How graduates got mango export deal
Every year, thousands of university graduates enter the job market full of hope of landing a promising white-collar job. The reality of tarmacking for years or doing dirty jobs rarely crosses their mind.
Faith Mumo, 25, who graduated with a Bachelors in Fisheries and Aquaculture graduate from Jomo Kenyatta University of Agriculture and Technology can relate to this harsh reality. When she cleared her studies in 2019, her eyes were set on the corporate world. But despite the many applications, she never landed an offer. That is why she opted to serve as a graduate trainee at Kamuthanga Fish Farm in Machakos County for some years.
Few years later, the offer ended and she was jobless again. Luckily by then, she was mature, skilled and ready to venture on her own. That is when the idea to start Iviani Fruit Processing Plant in West Gosini, Makueni came about.
“The idea of starting this business came as we were brainstorming with fellow youth on the best business venture. I realised that fruits like mangoes were plenty in Makueni County, and although we have a fruit processing plant at Kalamba not all mangoes end up in the factory and so I thought of ways of setting up an alternative place to offer a solution to post-harvest losses,” recalls Mumo.
One year on, she is now addressing post-harvest losses by salvaging surplus mangoes from going to waste, doing value addition as well as increasing farmers’ profitability through exporting already processed and packaged fruit products to US markets.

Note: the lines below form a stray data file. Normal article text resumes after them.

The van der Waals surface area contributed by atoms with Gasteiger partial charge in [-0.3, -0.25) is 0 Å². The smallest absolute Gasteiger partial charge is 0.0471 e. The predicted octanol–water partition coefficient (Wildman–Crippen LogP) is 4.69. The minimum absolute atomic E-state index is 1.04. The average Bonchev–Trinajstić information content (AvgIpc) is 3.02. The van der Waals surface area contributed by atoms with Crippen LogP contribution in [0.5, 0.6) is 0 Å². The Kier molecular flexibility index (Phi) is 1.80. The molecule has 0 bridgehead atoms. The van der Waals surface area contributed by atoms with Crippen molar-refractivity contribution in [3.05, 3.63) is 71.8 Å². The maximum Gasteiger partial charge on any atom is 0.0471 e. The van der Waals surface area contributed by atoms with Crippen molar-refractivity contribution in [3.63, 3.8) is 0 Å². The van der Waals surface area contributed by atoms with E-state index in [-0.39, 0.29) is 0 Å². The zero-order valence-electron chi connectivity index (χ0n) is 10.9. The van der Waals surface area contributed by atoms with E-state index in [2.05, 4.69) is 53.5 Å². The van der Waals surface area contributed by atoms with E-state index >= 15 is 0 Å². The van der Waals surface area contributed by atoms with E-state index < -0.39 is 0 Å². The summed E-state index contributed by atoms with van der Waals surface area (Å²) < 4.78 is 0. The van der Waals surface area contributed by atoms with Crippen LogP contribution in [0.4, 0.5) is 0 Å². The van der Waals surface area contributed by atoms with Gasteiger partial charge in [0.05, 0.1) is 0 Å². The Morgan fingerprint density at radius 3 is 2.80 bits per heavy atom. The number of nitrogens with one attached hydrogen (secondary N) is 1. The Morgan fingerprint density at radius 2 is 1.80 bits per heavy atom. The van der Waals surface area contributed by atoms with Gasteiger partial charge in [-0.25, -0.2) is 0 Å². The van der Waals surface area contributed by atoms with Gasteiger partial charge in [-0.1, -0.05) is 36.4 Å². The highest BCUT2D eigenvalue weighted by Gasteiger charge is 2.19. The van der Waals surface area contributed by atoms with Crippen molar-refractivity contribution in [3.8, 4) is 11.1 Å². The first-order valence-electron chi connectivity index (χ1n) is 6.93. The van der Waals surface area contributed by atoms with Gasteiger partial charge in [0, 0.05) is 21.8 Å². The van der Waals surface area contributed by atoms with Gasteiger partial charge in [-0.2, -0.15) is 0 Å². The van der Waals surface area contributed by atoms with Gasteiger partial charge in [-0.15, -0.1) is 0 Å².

Challenge accessing financing
To actualise the idea, she teamed up with a friend aged 29 years to rollout the vision. Mumo and her business partner pooled their resources for the startup capital which they used to get the processing machinery.
She recalls that acquiring the machines was a big challenge since they needed more than Sh2 million.
“My business partner and I approached several companies but none could meet our needs. Luckily, Village Industrial Power (VIP) agreed to loan us the machines and deduct the money from the profits accrued every month. The area is also not well served with electricity and has poor transport network. So the deal was a plus,” Mumo recalls.
Together with her co-director, she had one headache of ensuring the fruits they will be packaging are transformed into value-added crops.
But they lacked a connection to grid power and hot water systems-but VIP, stepped in again.
Fruit flies control
“VIP offered us a loan of Sh4 million, set up the machines and they have been assisting in mechanical operations as they recover their startup capital they loaned us,” she says.
VIP helped Iviani Fruit Processing Plant acquire two speedy-dry food dehydrating machines and a steam-producing plant that dry crops such as mango and bananas. The machines can dry a variety of crops and when mango is on off-season they dry bananas and pineapples, the proprietor says. The firm plans to start night shift operations as the US market continues to expand and new opportunities emerge locally.